- cancel the deceased’s passport and driver’s licence
Usually the executor or administrator of the estate will also send a change of address to Canada Post so that mail intended for the deceased goes to a safe location while they are dealing with the deceased’s estate.
Survivor’s pensions and benefits
If the deceased contributed to a government or private pension, their spouse and dependents may be entitled to a survivor’s pension or a death benefit. For example:
- Canada Pension Plan (CPP) survivor’s pension: If the deceased contributed to the CPP, a survivor’s pension is paid to their surviving spouse or common-law partner. The survivor is responsible for applying for their monthly pension.
- CPP children’s benefits: If the deceased made sufficient contributions to the CPP, a children’s benefit is paid to any surviving child under age 18 or between ages 18 and 25 if in full-time attendance at school. The child or their parent or guardian are responsible for applying for this monthly benefit.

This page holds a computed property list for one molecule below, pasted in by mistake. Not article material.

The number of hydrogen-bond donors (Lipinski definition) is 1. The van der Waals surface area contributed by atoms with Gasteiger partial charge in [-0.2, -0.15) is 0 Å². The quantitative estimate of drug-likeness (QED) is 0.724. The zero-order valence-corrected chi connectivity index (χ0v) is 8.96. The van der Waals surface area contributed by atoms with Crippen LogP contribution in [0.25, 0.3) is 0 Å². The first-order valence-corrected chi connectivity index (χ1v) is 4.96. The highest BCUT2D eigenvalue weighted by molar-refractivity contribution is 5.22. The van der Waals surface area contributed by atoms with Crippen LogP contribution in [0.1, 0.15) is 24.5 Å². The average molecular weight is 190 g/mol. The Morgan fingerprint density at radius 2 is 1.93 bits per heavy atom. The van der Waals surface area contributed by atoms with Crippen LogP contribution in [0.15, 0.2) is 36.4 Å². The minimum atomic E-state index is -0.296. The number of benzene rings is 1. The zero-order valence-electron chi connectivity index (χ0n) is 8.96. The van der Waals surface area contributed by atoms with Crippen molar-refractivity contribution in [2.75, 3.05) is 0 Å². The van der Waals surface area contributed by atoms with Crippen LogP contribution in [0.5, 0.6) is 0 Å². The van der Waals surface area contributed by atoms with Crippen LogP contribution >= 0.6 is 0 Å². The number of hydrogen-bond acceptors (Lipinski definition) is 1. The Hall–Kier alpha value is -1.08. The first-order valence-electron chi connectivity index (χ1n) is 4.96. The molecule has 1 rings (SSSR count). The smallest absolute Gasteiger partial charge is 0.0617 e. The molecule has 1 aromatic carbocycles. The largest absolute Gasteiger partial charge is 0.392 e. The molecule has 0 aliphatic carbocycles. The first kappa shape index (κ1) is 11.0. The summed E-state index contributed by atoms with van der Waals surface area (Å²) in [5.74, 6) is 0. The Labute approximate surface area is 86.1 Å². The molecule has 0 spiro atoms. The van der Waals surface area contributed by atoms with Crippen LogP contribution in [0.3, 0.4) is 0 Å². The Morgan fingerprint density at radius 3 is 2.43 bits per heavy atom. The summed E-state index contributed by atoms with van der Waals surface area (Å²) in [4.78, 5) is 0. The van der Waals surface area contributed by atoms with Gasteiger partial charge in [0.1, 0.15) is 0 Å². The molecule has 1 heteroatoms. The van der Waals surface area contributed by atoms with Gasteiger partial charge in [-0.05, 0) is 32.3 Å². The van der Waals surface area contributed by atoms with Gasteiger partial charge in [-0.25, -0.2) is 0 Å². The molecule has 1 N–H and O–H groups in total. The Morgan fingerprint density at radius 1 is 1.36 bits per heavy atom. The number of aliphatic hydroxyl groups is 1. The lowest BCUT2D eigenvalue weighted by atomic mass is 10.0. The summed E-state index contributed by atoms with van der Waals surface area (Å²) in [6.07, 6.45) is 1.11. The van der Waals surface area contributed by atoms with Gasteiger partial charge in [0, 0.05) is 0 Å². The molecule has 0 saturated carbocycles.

- CPP death benefit: The CPP death benefit is a one-time, lump-sum payment paid to the estate or a survivor of a deceased CPP contributor. If an executor or administrator is involved, they should apply for the death benefit on behalf of the estate.
With public and private pensions, the estate or the survivor is entitled to keep any cheques issued in the month the deceased passed away.
If the death was the result of a work incident, a car accident, or a crime, benefits may be available to assist the survivors:
- Workers’ compensation benefits: If the death was the result of a work incident, benefits may be available as workers’ compensation through WorkSafeBC at .